Caesar Rodney Institute by David T. Stevenson, Director Center for Energy Competitiveness
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Big Green, made up of powerful environmental lobbying groups along with elected and appointed officials, now rules Delaware. Legislation that could not be passed nationally is now routinely approved here. Delaware’s Renewable Portfolio Standard (RPS) requires the increased use of expensive solar, fuel cell, and wind power. Delaware also participates in a regional carbon cap and trade program. This will cost Delaware electric ratepayers $38 million in 2012 and could surpass $300 million in 2025. Those higher electric rates will eliminate 2100 jobs and will add $275 a year to residential electric rates according to a study done by the American Traditions Institute.
So far, Delaware has not allowed less expensive clean energy options such as electric grid efficiency improvements, natural gas fueled power, and nuclear power to count against the standard. This may change in 2012 if the legislature replaces the RPS with a Clean Energy Standard. Beware, the new standard could be a Trojan Horse. The details of the new standard could either make energy much more expensive or put us on the road to lower energy costs.
The current RPS requires 25% of electricity used in Delaware come from renewable sources such as wind and solar by 2025. Solar is five times as expensive as conventional power and offshore wind and fuel cells cost two to three times more. Meanwhile, energy efficiency and natural gas fueled power reduce greenhouse gas emissions and actually cost less than other conventional power. New nuclear power technologies will also reduce emissions at potentially much lower cost. If we simply allowed these options to count toward the 25% goal we could reach the goal a lot quicker than 2025 and move Delaware toward competitive electric rates.
More likely, however, we will see an effort to dramatically increase the 25% goal combined with larger carve outs for the more expensive renewable options. Big Green is trying to severely curtail the use of coal to produce electricity. Nationally, 43% of electricity (55% in Delaware) comes from coal fired plants and Big Green would like to see that cut in half. The problem is the U. S. is the Saudi Arabia of coal. Eliminating the use of coal is like asking American manufacturers to compete globally with one hand tied behind their backs.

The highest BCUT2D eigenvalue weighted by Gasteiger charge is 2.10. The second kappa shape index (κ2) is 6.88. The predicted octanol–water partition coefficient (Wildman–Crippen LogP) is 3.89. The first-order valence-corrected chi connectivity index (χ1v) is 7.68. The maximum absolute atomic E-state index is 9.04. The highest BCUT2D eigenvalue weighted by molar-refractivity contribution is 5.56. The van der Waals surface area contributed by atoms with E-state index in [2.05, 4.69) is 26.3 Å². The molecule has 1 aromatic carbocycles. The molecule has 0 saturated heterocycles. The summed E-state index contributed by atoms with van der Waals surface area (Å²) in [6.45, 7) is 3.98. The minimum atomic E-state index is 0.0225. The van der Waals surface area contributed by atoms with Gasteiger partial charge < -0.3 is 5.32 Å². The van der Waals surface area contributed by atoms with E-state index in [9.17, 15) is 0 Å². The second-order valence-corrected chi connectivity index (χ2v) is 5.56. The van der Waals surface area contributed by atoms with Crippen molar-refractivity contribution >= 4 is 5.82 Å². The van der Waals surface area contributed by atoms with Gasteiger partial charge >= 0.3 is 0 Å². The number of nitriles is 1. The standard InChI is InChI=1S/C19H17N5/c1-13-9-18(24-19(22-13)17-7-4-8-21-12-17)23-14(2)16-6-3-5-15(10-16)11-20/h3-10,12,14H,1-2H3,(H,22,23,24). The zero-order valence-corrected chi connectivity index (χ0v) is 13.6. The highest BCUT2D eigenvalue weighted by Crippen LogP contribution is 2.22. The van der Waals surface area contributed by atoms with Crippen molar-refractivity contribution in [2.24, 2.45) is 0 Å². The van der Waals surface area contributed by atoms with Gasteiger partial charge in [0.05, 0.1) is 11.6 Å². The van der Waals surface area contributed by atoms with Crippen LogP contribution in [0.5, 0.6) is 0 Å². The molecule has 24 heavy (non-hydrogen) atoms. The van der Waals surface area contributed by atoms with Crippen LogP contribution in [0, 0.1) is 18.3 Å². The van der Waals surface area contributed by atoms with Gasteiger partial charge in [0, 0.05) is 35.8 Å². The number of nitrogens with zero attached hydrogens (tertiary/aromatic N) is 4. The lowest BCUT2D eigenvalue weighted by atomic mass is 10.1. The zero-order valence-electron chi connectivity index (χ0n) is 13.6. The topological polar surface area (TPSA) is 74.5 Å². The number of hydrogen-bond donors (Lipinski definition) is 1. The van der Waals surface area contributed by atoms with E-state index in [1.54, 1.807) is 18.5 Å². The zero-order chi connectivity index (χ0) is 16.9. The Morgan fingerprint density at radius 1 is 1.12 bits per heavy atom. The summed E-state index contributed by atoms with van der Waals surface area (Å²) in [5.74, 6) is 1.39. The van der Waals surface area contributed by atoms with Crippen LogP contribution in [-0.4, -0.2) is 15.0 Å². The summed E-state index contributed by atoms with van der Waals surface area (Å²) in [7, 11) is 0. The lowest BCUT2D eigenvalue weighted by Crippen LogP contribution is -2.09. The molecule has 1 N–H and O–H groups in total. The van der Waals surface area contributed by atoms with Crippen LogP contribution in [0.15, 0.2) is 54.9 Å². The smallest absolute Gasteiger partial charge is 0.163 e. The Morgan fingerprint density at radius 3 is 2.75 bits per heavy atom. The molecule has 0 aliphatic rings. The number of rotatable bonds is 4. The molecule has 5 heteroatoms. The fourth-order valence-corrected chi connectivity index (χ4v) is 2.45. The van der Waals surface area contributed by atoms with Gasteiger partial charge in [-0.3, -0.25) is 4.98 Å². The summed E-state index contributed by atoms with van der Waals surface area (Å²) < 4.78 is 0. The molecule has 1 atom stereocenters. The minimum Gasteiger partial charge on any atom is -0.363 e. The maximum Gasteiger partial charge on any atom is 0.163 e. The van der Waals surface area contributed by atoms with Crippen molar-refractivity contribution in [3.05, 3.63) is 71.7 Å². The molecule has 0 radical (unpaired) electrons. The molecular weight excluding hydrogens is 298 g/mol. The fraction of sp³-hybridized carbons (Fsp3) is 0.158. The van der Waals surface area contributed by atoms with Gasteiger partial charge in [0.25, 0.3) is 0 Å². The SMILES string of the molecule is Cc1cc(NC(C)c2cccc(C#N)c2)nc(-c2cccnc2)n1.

The 1990 Clean Air Act required individual coal fired electric generating plants to reduce air pollutants, such as sulfur dioxide and nitrous oxide, by 90% and that goal was met at a cost of about $30 billion. New EPA regulations aim to reduce emissions another 5% but will likely cost about $300 billion. Coal emits about twice the greenhouse gas as natural gas for each kilowatt-hour of electricity produced. Congress has rightly refused to pass expensive greenhouse gas reduction legislation so environmental groups are attacking coal with new regulations such as a national Clean Energy Standard that would require 80% of electricity be produced without coal. An Energy Information Agency study of the proposed legislation shows electric rates on the east coast would increase 50% more than a base case without the legislation. The national effort is going nowhere so the battleground is moving to individual states.
We certainly encourage legislative changes to allow the use of energy efficiency, natural gas, and nuclear power be used to meet the current 25% RPS requirement. However, Delaware manufacturers already pay 50% more for electricity than the average state. We should not increase the 25% RPS goal and risk making Delaware even less competitive on the national and world stage. We should also be eliminating carve outs for specific technologies not increasing them. Government initiatives always seem to bet on the wrong horse. The market place can react much faster and favor the best electric generating option.
David T. Stevenson, Director Center for Energy Competitiveness